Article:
Comprehensive Eye Exams
Eye exams are an important part of staying healthy. Most people get an eye exam because they feel they are not seeing with clarity. The most common visual problems include myopia (nearsightedness), hyperopia (farsightedness), astigmatism, and presbyopia. They can all be corrected with prescription glasses. In addition, a routine eye exam can detect many eye conditions before any symptoms are present. Early detection is key to prevent visual loss. The American Academy of Ophthalmology recommends that adults receive an exam at the age of 40. Some adults should not wait until they are 40 to have a complete eye exam. You should see an eye doctor right away if you have an eye disease or risk factors like diabetes, high blood pressure, or family history of eye disease.
What To Expect
A comprehensive eye exam includes checking your medical history, visual acuity, prescription for corrective lenses, pupils, intra-ocular eye pressure, the front part of the eye, the retina, and optic nerve. Your doctor may have a staff member do portions of this exam. Dilating drops will be used to widen the pupils in order to facilitate the visualization of the lens, retina, and optic nerve. Your eyes might be sensitive to light for a few hours after dilation.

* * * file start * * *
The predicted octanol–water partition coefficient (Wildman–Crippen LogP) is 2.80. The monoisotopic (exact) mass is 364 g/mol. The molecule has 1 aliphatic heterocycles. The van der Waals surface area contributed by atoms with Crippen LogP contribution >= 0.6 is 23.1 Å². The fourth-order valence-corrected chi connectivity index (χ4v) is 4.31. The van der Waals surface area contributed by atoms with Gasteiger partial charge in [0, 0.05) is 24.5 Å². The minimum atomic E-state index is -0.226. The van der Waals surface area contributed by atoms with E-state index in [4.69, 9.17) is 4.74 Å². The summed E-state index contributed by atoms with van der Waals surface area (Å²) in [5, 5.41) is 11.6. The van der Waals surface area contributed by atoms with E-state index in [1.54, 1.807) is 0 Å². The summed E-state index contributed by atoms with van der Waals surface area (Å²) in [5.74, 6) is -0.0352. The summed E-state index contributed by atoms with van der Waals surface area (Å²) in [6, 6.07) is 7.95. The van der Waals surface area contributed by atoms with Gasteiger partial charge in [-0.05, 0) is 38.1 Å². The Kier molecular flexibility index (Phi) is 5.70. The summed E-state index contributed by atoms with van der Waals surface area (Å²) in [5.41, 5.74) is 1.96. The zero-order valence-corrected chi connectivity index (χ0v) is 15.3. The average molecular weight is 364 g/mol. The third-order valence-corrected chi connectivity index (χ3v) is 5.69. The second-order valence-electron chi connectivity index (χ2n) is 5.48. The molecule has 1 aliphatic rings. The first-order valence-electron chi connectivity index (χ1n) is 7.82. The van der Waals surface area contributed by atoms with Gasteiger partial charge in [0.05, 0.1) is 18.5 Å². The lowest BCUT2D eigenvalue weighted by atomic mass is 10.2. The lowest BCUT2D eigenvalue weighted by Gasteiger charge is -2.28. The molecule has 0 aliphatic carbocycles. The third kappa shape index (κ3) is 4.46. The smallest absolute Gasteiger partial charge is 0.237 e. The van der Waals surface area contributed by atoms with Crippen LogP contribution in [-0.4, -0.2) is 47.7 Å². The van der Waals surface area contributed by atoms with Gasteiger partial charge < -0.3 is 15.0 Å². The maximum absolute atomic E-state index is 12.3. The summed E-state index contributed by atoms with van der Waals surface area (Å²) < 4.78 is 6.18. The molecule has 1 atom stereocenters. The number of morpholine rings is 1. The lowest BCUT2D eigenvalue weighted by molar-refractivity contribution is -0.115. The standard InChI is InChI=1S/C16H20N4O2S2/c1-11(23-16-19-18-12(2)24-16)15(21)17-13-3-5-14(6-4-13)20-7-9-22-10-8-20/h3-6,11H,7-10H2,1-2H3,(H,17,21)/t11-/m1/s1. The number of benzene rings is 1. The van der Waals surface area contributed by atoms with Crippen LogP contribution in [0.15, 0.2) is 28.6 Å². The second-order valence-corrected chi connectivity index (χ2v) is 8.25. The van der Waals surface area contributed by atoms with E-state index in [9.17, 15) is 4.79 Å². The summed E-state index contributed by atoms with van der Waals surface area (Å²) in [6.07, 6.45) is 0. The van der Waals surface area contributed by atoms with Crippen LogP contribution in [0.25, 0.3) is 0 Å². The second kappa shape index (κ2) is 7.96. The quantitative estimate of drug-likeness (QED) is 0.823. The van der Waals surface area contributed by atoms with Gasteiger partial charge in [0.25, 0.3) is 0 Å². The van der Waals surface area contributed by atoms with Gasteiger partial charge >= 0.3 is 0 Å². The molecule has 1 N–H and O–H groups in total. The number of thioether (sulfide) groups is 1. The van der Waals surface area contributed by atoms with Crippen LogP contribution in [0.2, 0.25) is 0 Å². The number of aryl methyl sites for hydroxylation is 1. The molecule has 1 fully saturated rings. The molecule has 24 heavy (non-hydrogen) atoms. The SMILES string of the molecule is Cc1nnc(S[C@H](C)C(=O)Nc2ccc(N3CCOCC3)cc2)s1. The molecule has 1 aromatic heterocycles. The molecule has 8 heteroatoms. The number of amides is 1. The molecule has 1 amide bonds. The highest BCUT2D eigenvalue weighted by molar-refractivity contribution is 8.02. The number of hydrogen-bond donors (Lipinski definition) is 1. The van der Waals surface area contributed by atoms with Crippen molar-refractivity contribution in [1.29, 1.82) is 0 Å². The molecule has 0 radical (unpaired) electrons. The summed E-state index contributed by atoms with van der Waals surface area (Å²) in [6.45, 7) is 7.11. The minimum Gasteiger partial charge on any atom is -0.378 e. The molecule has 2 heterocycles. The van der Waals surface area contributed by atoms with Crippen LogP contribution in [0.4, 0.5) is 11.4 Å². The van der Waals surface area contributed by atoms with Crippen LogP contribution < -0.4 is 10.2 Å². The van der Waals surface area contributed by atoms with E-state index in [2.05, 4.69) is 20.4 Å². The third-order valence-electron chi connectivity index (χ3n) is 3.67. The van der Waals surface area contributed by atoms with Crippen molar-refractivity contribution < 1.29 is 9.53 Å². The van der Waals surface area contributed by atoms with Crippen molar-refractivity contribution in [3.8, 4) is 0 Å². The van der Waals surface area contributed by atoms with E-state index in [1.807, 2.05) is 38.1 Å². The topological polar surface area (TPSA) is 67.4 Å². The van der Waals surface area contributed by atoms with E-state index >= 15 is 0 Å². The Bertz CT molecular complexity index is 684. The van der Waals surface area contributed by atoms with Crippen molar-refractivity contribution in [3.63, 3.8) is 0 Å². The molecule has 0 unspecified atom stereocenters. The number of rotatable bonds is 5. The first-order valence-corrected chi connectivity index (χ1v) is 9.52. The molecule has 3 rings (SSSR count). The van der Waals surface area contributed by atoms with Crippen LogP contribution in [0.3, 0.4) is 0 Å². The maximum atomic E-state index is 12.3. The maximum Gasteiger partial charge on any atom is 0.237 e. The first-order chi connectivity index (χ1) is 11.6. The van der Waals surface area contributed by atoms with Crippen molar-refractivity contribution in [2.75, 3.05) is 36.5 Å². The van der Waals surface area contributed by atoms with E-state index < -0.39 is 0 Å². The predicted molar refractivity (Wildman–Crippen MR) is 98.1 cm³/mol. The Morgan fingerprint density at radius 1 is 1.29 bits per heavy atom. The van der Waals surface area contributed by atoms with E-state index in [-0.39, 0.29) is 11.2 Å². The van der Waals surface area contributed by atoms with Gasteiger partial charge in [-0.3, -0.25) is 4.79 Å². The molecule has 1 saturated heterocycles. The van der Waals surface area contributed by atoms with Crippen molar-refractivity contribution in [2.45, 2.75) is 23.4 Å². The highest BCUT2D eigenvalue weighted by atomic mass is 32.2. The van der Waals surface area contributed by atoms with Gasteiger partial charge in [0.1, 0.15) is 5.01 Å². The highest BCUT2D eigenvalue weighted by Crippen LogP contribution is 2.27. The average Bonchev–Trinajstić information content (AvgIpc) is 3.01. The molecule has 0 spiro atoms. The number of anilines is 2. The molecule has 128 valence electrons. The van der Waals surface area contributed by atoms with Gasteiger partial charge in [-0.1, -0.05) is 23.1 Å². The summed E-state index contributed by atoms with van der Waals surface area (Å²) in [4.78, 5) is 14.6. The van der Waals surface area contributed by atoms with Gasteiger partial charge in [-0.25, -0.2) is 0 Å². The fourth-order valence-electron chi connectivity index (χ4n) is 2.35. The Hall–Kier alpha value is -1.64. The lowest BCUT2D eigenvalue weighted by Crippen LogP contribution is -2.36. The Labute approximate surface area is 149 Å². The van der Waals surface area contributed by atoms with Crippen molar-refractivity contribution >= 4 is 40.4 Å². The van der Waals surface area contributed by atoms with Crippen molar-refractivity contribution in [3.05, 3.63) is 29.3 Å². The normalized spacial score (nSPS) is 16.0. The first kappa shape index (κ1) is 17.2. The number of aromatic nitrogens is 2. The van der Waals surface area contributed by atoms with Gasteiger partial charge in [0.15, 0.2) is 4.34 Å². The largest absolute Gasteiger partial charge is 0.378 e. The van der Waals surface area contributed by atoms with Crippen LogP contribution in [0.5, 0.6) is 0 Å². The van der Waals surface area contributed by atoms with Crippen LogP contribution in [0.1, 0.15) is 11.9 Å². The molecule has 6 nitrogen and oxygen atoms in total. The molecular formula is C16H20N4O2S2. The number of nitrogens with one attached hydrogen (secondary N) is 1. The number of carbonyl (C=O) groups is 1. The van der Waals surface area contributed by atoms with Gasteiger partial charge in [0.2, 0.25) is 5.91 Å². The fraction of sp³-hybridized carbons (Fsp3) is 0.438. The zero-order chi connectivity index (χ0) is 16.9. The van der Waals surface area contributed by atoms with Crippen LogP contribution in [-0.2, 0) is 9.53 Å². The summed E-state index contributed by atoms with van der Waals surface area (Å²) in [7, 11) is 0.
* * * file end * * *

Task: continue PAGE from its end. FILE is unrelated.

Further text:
What Else To Expect
Your doctor may suggest other tests to further examine your eyes. This can include imaging techniques such as: optical coherence tomography (OCT), topography, and fundus photos. These tests can help detect problems in the eye to diagnose disease early.